Innovation in binding technology has largely focused on solving one question: How do you make a pin binding, which is great for touring uphill, better and safer for skiing?
Pin bindings, while efficient, do not clamp down or release a ski boot like an alpine binding, so they don't ski as well and they are not as safe. There are a few answers on the market, like a heel piece that resembles an alpine binding or elasticity added to the toe piece. And yet, most people who tour with pin bindings still choose to forego safety label recommendations and lock the toe piece before skiing their chosen line.
Salomon spent the last seven years thinking about this quandary and invested in research and development to find an answer: A binding that has as much power on the descent as an alpine binding, tours efficiently like a pin binding, releases safely, and is cost effective and light weight. At a media event at Alta, Utah, this week, the French company finally unveiled what they have been working on: The S/Lab Shift. Atomic, Salomon’s sibling owned by the same parent company Amer Sports, also features the binding.
The Shift is a multi-norm compatible, DIN-certified alpine binding. It is also a tech binding with pins. It weighs 865 grams per binding, and will have a suggested retail price of $650, hitting stores next fall.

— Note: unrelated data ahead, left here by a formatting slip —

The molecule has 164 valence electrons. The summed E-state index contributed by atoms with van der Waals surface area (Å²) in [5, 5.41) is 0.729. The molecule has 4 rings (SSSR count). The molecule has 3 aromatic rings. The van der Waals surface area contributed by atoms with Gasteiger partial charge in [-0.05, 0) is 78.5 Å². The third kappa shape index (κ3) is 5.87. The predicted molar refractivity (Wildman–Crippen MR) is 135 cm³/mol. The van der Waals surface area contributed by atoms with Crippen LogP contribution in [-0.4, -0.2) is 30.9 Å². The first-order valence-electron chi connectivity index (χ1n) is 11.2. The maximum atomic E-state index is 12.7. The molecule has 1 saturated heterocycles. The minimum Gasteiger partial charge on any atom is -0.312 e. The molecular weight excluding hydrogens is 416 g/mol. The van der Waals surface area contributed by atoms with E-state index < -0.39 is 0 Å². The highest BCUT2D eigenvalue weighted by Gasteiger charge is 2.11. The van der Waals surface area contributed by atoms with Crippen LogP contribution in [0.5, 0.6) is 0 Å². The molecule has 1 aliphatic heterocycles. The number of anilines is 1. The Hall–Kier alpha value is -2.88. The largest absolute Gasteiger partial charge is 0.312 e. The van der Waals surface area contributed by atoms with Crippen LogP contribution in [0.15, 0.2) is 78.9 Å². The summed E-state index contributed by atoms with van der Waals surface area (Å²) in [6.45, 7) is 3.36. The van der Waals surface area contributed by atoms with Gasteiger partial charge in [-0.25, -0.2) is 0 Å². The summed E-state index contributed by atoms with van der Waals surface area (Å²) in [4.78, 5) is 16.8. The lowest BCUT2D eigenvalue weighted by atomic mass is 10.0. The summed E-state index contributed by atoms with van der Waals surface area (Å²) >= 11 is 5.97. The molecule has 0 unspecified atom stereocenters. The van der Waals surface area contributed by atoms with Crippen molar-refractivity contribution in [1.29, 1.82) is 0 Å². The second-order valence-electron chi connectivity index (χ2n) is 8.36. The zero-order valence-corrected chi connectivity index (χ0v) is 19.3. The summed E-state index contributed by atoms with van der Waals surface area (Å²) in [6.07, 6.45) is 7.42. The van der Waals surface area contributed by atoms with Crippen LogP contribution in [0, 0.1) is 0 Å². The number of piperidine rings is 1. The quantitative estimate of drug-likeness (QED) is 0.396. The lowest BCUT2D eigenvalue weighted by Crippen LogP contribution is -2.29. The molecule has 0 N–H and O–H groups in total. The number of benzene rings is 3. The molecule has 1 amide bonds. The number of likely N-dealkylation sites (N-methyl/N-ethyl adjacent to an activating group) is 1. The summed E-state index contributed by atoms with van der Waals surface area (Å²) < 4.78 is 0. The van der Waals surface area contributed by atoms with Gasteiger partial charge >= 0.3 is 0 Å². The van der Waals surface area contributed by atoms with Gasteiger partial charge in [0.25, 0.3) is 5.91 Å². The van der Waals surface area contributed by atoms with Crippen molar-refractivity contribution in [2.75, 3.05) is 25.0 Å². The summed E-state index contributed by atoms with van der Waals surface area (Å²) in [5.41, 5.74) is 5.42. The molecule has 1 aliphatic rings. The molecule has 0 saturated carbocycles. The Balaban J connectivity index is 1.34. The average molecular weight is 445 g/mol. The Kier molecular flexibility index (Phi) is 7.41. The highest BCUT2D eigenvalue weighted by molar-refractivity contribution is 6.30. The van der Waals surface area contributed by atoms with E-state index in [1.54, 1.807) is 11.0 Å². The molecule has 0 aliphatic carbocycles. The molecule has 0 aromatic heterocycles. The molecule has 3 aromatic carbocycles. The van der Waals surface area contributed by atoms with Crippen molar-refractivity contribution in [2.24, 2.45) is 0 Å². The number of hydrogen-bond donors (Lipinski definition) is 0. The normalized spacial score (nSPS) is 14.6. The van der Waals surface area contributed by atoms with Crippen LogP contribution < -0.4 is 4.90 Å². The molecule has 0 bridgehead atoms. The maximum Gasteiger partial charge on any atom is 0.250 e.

Like a Dynafit or Kingpin, the Shift uses pins for touring uphill. But on the downhill, a flip (or a shift) of a lever transforms the toe piece into an alpine binding. You click in to the Shift like you'd click in to any other binding in the resort. You can also ski in the Shift with any boot that meets industry norms, including race boots that don't have tech fittings.
"It's a pin binding that skis like an alpine binding," says Cody Townsend, a professional skier who has worked for Salomon for 17 years.
The idea for this binding first came up in conversation at a Salomon retreat in Lake Powell in 2010, just before Salomon released the Guardian, their frame touring binding.
"The discussion was, 'OK, we got the Guardian. Where are we going next?'" says Chris Rubens, who also skis for Salomon.
Their approach started with the STH2, the downhill binding that has a cult-like following and used by both Townsend and Rubens. They essentially wanted the STH2, but with the ability to tour uphill like a Dynafit. "The STH2 is the best binding. We love it. It's all I've skied on for 20 years," says Townsend.
Their request was a tall ask of Salomon's R&D department. "Salomon has always a lot of crazy people, a lot of ideas," says Benoit Sublet, a Frenchman and the engineer who designed the Shift. Throughout the development process, Sublet built 50 new molds for the binding and 20 different prototypes, which Townsend and Rubens experimented on. Sublet also had to develop 10 new lab tests to guarantee the durability and safety of his new invention.
"All the other things we had were too complex, to the point where things were breaking," says Townsend. "This [version] was the one that had the most simple solution with the pin for the up and the normal binding for the down. But when we first had it, it didn't ski well at all."